A French court has ruled against Valve at the close of a 2015 case, finding that a number of aspects of Steam aren’t up to snuff as far as the law is concerned.
The ruling marks the initial end of a suit brought against Valve by the French consumer organization UFC-Que Choisir, alleging that Valve’s storefront operates on several policies that are anti-consumer and arguably illegal. But, as Kotaku notes, Valve has plans to appeal the decision.
The most potentially impactful finding of the proceedings is that Valve, a purveyor of digital goods, must not block its users from being able to resell the digital games they buy on the platform.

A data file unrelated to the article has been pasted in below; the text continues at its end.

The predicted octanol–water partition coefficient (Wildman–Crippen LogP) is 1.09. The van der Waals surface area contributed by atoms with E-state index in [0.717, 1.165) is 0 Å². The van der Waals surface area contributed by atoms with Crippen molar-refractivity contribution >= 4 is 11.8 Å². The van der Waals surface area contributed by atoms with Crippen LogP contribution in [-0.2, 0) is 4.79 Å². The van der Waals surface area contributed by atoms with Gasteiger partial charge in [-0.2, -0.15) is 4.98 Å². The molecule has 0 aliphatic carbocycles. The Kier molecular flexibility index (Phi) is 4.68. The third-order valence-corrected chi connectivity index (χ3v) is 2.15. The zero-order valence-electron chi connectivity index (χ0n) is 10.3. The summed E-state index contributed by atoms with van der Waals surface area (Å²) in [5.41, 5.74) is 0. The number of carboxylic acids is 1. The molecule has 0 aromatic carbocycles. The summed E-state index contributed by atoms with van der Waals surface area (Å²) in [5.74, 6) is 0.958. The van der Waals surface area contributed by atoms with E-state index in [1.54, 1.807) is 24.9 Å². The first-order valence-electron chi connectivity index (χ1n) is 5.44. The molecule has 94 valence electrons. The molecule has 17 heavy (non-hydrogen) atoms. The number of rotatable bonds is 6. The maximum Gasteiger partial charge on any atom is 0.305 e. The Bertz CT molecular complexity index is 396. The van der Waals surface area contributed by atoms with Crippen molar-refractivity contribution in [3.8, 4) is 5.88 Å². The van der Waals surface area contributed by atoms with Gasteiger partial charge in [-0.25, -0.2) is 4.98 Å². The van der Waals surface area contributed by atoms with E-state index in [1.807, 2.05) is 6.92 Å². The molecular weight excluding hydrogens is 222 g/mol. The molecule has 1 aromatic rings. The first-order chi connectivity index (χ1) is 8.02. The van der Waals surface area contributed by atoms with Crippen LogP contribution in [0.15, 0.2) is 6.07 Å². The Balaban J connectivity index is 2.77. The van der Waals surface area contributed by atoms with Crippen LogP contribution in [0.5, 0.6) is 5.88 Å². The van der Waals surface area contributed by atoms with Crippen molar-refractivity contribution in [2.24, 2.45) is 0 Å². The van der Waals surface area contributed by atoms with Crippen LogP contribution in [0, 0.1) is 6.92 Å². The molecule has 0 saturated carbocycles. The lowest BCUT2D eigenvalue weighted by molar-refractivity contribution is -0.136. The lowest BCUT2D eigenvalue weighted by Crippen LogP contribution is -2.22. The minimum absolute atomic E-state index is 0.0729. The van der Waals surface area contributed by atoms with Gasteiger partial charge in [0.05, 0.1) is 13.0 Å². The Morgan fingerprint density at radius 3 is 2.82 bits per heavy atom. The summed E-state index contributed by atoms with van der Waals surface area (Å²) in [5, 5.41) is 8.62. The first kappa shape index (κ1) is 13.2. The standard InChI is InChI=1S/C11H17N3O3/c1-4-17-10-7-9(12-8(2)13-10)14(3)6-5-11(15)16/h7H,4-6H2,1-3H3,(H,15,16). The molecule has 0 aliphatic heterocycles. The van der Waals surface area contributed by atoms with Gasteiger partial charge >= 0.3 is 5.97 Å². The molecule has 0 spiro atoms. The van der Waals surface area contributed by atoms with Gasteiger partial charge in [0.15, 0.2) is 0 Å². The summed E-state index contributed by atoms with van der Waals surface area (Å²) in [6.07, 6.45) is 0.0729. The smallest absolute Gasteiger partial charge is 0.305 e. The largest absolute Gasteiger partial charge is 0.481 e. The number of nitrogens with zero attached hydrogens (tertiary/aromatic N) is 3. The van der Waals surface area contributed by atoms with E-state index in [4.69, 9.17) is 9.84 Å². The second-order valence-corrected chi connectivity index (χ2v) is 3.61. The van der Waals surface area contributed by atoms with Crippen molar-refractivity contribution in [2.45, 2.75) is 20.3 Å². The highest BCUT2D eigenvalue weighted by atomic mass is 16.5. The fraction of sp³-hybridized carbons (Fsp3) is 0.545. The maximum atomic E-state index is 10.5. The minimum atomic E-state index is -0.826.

If upheld, that decision could impact how digital games are managed in France and the European Union as a whole though nothing will play out until the appeal is said and done.
The court also took issue with fourteen overall clauses in Steam’s Subscriber Agreement, including Valve’s rules on its ownership of community-created content, its zero responsibility stance for cases when users have personal information stolen, and the fact that Steam doesn’t allow users to recoup money from their Steam Wallet if their account is closed, deleted, or banned.
Though Valve notes in its statement to Kotaku that no changes to Steam will be made until the appeal is settled, Valve will be liable for a fine of up to 3,000 Euros per day if it doesn’t change its rules within one month of the dust settling.